Probably 90% of what you researched won't make it into the book.
One successful author who does put a lot of detailed research
in his books is Tom Clancy, but his books appeal to a military audience who
like to know how everything works. I have to admit I tend to skim over a lot
However, don't assume you know something. If you have the
least bit of doubt, look it up. Go to experts for advice if they're
available. Use friends, the library or the Internet.
Believe me, some reader will catch your mistakes, no matter
how small. And they'll tell you about it.
Today editors are asking for a distinctive writing voice.
Unfortunately, this can't be taught. It's not the same as style, though it is
similar. It's how you use your words and sentences. Style is the
presentation of a story. Voice is the beat, cadence and words used to present
The best way to acquire a voice is to write, write, write. It
can appear through your characters so listen to them. While each characters
should have his/her own voice based on his/her life, emotions and thoughts,
the way you present it becomes your voice.
One way to know you have a distinctive voice is by entering
contests. Normally, a strong voice will receive very high AND very low
scores. Few judges are unaffected.
Plot is what keeps your story moving. However, you can't have
things happen just because it's convenient for you. Fiction is make-believe,
but it must be more realistic than real life. Even though something might
have really happened, it won't work in a book.
Motivation plays a major role in determining the plot. What
drives the book forward is the character's choices and why she makes those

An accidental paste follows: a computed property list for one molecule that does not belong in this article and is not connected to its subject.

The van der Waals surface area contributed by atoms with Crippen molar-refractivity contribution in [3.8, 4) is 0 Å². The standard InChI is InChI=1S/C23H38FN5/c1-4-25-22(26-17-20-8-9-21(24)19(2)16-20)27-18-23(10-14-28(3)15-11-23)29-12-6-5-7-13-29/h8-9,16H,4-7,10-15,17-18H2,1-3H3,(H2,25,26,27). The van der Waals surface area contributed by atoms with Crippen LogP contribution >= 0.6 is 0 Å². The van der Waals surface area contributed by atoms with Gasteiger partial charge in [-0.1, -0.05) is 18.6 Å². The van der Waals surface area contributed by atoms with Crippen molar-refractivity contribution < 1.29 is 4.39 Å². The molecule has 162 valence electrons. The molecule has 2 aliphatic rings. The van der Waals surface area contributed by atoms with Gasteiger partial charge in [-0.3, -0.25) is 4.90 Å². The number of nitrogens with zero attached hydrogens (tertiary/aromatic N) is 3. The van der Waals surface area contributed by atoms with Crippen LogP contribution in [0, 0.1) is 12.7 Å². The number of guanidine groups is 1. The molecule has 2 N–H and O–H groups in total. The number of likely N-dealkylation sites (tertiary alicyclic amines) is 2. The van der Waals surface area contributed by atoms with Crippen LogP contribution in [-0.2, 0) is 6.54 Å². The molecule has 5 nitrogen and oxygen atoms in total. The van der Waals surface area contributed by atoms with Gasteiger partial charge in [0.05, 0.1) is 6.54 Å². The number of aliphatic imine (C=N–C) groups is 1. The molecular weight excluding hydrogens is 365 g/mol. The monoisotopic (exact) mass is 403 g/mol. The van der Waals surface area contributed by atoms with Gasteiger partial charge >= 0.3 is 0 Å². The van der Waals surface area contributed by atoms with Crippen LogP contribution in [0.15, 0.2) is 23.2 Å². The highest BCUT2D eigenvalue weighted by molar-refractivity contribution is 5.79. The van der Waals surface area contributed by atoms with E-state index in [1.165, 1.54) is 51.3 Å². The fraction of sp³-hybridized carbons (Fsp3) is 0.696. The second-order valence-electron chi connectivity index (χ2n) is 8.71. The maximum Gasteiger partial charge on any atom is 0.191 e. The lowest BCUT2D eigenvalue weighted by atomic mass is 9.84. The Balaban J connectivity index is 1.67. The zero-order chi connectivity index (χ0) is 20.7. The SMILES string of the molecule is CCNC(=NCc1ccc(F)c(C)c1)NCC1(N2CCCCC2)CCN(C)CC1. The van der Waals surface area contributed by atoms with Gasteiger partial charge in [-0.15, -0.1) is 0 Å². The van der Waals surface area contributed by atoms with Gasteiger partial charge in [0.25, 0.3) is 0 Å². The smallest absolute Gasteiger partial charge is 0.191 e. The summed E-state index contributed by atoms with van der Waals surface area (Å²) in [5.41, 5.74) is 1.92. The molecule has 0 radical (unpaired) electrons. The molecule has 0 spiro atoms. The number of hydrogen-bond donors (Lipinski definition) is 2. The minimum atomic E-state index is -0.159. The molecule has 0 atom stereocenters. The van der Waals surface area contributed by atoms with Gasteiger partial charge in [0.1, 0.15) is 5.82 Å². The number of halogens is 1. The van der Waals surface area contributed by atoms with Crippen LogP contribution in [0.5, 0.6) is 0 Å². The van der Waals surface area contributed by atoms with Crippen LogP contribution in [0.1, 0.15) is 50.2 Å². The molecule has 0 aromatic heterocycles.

Watch out for coincidence. It can sometimes work in the
beginning of the book, but never in the end. The characters must be
responsible for the resolution. When coincidence happens, it's usually for
the author's convenience in order to make the characters do what they want.
Instead, figure out why the characters want what they do.
Try to avoid similar names: Mary, Martha, Margaret all in the
same scene. Makes it difficult to follow. Try to use different letters for
the main characters' names and vary the number of syllables.
Often names can determine a character for a writer. I've had
times where I had to know a character's names before he/she could come to life
Save the parentheses and semi-colons for non-fiction writing.
They tend to pull a reader out a the flow of the story. Use em dashes and
ellipses instead to set the pacing.
Watch for incomplete sentences. At a minimum, readers want a
subject and verb.
Keep modifiers as close to the subject as possible. Here is
an example of a misplaced modifier: Running a comb through her hair, the
snarls came free. This implies the snarls ran the comb through her
"He" will refer to the last male named.
Watch the use of commas. In some cases, you can split an